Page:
Lynne honored for work at SHSU

Aaron Lynne, associate professor of Biological Sciences at Sam Houston State University

Earlier this week the pages of the Williston Herald touted the accomplishments of Kristi Anseth, a former Williston High School student who is making a huge splash in the world of science.

We applaud her.

However, today, we are happy to pass along another WHS success story.

Dr. Aaron Lynne, associate professor of Biological Sciences at Sam Houston State University was the 2019 recipient of the SHSU Excellence in Scholarly and Creative Accomplishments Award.

SHSU is a public university located in Huntsville, Texas, with an enrollment of more than 20,000 students.

We learned that each year the university honors faculty members whose teaching, scholarly accomplishments, along with service and academic engagement stand out among their peers.

Lynne, the son of Lila and Larry Lynne of Williston, is a 1996 graduate of WHS.

The award was given for his tremendous impact on others in his time at SHSU.

An article written by SHSU staff provided a great background for us to share.

Serious academic

While Lynne is labeled as a “serious academic,” he reportedly remains fond of video games, comic books and Star Wars memorabilia.

He is credited with having a laid-back style, but at the same time he is considered to be a dedicated scholarly researcher.

That commitment to creative pursuits is proven with 41 peer-reviewed publications, two review articles, eight book chapters and 10 grants being funded at $1,400,000.

Lynne considers this to be a “great honor,” while on the other hand he didn’t “really expect it.”

As a matter of fact he considered just to be nominated as a big honor, pointing to a lot of “good” research going on right now at SHSU.

Add knowledge

Lynne pointed out that his role as a professor at SHSU is education for the students, but being a scientist he knows he is called upon to add to the scientific knowledge overall.

He credits SHSU with allowing him to be able to blend those two duties together really well.

That balance of education and research is what stood out to Lynne about SHSU, back when he was starting his career.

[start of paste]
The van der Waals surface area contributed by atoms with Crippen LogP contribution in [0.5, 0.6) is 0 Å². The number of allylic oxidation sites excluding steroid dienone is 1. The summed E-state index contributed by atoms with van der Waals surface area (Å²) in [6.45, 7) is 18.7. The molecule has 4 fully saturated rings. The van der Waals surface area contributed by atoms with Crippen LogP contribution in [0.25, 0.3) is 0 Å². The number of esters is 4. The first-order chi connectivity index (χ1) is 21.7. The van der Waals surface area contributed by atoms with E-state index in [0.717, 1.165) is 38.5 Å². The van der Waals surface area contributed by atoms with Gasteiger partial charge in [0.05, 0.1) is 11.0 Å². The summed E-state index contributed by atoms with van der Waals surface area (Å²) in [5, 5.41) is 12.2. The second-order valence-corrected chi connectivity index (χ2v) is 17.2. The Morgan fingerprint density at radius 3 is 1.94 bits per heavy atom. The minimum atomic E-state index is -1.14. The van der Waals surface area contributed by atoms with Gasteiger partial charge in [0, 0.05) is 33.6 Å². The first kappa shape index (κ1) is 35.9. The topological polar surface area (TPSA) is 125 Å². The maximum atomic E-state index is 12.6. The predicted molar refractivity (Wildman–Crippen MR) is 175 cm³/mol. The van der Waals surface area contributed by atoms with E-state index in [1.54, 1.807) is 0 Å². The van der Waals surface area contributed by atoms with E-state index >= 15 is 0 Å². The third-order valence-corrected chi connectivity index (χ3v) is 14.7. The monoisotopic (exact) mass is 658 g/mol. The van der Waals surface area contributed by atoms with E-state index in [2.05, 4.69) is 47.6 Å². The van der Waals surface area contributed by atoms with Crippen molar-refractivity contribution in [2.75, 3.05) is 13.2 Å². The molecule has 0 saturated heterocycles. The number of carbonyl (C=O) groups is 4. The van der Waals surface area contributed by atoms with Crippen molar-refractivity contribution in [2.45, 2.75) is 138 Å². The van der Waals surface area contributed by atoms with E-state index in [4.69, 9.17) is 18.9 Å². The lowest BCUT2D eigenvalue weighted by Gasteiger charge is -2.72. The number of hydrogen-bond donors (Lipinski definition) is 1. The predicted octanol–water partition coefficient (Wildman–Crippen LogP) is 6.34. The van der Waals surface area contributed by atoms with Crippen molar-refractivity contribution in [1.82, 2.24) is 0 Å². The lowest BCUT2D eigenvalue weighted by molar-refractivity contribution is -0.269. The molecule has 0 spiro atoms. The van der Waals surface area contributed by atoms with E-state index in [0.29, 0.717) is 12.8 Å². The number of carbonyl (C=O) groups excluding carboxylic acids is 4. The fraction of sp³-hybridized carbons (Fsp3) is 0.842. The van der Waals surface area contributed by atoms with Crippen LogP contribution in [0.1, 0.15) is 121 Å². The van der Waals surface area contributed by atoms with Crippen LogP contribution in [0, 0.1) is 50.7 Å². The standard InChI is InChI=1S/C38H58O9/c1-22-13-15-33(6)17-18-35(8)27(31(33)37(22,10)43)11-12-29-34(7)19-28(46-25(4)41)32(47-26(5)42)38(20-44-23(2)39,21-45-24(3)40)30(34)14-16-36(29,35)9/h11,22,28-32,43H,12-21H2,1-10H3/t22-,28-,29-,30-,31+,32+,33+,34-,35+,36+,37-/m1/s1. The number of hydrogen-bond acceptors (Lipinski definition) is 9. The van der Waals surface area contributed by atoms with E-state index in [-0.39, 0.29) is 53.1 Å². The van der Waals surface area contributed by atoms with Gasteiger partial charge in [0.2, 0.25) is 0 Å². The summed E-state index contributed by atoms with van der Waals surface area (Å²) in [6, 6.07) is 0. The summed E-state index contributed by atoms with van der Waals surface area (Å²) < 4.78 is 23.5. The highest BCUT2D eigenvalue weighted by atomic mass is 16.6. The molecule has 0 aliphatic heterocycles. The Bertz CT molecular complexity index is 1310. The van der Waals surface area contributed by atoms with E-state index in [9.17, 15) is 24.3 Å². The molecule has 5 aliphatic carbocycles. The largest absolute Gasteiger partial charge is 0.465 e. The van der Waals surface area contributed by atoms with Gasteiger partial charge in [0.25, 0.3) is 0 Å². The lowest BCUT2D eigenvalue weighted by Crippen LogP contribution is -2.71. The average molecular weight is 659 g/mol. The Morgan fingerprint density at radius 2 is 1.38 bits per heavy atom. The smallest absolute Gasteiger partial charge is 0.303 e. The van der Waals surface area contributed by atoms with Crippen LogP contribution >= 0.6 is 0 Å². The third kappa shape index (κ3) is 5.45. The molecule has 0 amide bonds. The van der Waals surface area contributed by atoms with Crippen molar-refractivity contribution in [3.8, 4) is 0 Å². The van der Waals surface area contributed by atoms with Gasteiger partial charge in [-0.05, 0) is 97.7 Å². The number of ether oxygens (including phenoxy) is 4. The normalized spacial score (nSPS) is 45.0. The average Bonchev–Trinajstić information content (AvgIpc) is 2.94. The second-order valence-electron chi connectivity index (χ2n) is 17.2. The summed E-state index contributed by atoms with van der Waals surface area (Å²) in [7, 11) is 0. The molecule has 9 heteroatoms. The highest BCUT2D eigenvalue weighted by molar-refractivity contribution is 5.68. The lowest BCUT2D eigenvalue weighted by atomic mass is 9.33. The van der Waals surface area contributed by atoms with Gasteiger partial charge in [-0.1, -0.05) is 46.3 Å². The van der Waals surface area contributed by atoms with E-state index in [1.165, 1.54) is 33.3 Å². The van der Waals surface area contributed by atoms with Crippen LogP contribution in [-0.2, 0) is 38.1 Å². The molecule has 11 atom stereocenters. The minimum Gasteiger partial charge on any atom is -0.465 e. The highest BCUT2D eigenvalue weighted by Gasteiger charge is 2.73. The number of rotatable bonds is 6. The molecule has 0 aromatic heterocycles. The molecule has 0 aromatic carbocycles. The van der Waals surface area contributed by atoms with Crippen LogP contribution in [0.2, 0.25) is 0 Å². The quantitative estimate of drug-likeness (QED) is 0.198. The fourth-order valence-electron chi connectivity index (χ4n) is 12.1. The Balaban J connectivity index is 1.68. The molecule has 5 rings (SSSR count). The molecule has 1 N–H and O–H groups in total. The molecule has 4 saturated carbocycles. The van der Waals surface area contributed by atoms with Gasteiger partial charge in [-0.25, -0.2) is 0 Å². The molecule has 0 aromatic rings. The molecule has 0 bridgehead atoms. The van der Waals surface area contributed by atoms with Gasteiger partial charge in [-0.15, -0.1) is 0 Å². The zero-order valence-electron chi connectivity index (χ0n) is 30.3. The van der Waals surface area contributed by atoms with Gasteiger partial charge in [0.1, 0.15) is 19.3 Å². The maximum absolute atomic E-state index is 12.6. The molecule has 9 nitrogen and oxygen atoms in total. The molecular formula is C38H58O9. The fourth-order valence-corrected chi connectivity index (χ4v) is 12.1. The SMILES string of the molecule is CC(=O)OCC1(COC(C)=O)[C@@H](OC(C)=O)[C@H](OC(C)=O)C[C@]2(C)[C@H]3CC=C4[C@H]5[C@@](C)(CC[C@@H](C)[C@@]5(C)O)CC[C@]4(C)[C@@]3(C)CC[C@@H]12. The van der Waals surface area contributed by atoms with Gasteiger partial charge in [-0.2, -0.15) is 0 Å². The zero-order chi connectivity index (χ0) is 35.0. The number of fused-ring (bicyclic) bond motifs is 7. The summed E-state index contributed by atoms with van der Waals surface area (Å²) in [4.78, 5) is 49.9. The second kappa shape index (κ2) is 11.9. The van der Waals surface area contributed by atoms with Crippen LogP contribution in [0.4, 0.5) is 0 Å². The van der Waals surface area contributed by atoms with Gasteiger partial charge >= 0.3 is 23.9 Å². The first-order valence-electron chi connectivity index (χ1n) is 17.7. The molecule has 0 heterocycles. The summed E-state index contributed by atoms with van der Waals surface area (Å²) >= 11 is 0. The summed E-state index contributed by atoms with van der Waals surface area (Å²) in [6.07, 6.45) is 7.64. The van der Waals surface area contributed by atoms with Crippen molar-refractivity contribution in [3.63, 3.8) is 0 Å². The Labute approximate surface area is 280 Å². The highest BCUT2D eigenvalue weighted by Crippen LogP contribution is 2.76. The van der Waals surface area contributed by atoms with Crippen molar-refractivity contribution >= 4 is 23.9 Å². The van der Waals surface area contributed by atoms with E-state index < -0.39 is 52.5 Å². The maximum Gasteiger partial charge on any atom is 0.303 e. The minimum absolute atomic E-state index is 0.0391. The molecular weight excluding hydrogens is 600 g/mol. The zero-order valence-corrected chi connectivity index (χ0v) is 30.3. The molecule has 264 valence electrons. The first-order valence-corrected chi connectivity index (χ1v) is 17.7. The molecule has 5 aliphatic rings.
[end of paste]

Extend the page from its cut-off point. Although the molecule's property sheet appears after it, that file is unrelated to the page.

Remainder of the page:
A statement supporting his nomination for the award stated: “Dr. Lynne has been active in both research and scholarly activity for the past 10 years.

His research has been dynamic during this time and has ranged from the investigation of antimicrobial resistance in foodborne disease to forensic microbiology, in addition to projects aimed toward antibiotic discovery and host-pathogen interactions.”

Been rejected

Obtaining grants is no easy task, according to Lynne.

While working in collaboration with a number of researchers, Lynne indicated he has been rejected for more grants than he has received.

However, he added rejection is typical of all scientists and researchers.

Lynne is pumped when receiving a grant, pointing at that as validation, pushing one forward to do even more good work.

Along with the grants, Lynne is credited with helping the advancement of students’ careers with his mentorship of 10 graduate and 31 undergraduate students.

At the same time, he makes sure to keep students involved in his research.

Lynne is proud of the fact that in all the grants he writes, an allowance for financial support for students is included.

This comes from him recalling what it was like to be a college student.

The added funds allow for the students to be in the lab 10 to 15 hours per week.

Credits SHSU

Lynne makes sure to credit SHSU in helping to further his research through what he lists as interdisciplinary studies across several colleges and programs.